Concessions as a Modernizing Strategy in the Dominican Republic

Posted: 29 Jan 2010

See all articles by Cyrus Veeser

Cyrus Veeser

Bentley University - Department of History

Date Written: 2009


In the late 1800s, Latin American modernizers faced major obstacles to economic growth. In the Dominican Republic, elites embraced concessions as a policy to attract foreign capital to infrastructure, industry, and cash-crop agriculture. In contrast to Mexico, where concessions were public and impersonal but failed to create viable firms, Dominican concessions were public, yet corrupt, formally opposed to monopoly, yet prone to convey exclusive privileges. Dominican modernizers recognized that concessions created “monopolies that are always a hateful tyranny,” yet found no better way to attract investment. Only after the United States took control of Dominican finances in 1905 were the “burdensome” contracts canceled as an “impediment to future progress.”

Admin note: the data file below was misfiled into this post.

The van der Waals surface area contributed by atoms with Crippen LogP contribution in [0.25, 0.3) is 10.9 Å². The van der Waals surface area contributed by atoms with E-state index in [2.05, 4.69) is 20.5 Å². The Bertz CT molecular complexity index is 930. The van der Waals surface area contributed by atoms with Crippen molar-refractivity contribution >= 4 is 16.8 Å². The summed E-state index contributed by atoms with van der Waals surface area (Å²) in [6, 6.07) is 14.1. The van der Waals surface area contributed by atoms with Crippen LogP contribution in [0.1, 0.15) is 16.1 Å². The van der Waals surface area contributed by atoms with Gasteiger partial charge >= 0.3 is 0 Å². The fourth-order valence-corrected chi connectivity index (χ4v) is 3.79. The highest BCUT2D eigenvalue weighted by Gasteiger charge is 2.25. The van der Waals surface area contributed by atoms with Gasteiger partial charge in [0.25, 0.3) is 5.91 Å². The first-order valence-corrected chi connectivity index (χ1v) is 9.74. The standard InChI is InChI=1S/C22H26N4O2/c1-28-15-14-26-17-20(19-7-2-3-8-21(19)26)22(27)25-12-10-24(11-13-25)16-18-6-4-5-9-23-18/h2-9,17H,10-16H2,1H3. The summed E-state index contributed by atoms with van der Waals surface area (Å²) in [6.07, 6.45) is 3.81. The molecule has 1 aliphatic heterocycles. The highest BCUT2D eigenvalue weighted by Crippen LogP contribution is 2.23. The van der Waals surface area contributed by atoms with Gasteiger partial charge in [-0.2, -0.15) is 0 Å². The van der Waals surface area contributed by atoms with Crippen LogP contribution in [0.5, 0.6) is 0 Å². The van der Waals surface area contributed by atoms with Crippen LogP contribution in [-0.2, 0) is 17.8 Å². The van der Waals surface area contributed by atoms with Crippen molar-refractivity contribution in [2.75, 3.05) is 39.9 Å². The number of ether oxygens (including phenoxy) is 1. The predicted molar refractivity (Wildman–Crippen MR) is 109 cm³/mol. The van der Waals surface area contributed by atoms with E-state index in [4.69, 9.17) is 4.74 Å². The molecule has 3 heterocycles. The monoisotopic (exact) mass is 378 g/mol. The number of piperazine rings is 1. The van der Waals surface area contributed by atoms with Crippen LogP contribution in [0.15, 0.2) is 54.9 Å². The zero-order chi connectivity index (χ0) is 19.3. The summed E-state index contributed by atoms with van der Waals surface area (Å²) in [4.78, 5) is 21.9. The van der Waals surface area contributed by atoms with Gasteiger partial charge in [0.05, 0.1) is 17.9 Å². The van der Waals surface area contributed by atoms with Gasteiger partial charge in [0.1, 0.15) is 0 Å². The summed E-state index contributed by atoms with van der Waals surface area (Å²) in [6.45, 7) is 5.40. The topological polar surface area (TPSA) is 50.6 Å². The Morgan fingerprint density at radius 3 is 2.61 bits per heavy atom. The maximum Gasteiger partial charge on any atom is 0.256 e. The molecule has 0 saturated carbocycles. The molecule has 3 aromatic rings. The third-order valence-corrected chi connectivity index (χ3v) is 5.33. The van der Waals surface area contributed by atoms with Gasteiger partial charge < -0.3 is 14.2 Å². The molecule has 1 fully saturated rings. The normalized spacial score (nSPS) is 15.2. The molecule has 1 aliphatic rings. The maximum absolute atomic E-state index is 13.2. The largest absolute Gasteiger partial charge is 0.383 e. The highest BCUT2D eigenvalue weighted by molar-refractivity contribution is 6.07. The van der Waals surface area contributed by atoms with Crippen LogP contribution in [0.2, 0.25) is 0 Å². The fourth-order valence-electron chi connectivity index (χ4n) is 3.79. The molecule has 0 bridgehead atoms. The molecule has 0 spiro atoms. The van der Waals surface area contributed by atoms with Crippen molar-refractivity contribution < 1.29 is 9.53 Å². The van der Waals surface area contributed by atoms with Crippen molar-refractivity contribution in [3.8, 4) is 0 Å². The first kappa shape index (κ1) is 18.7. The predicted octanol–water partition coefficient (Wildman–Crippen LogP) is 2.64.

Keywords: Latin America, Dominican Republic, Mexico, Concessions, Corruption, Monopolies, Foreign Investment

JEL Classification: D42, D43, E62, F21, N26, N46, N86, O54

Suggested Citation

Veeser, Cyrus, Concessions as a Modernizing Strategy in the Dominican Republic (2009). Business History Review, Vol. 83, No. 4, pp. 731-758, Winter 2009, Available at SSRN:

Cyrus Veeser (Contact Author)

Bentley University - Department of History ( email )

175 Forest Street
Waltham, MA 02452-4705
United States
781 891-2827 (Phone)

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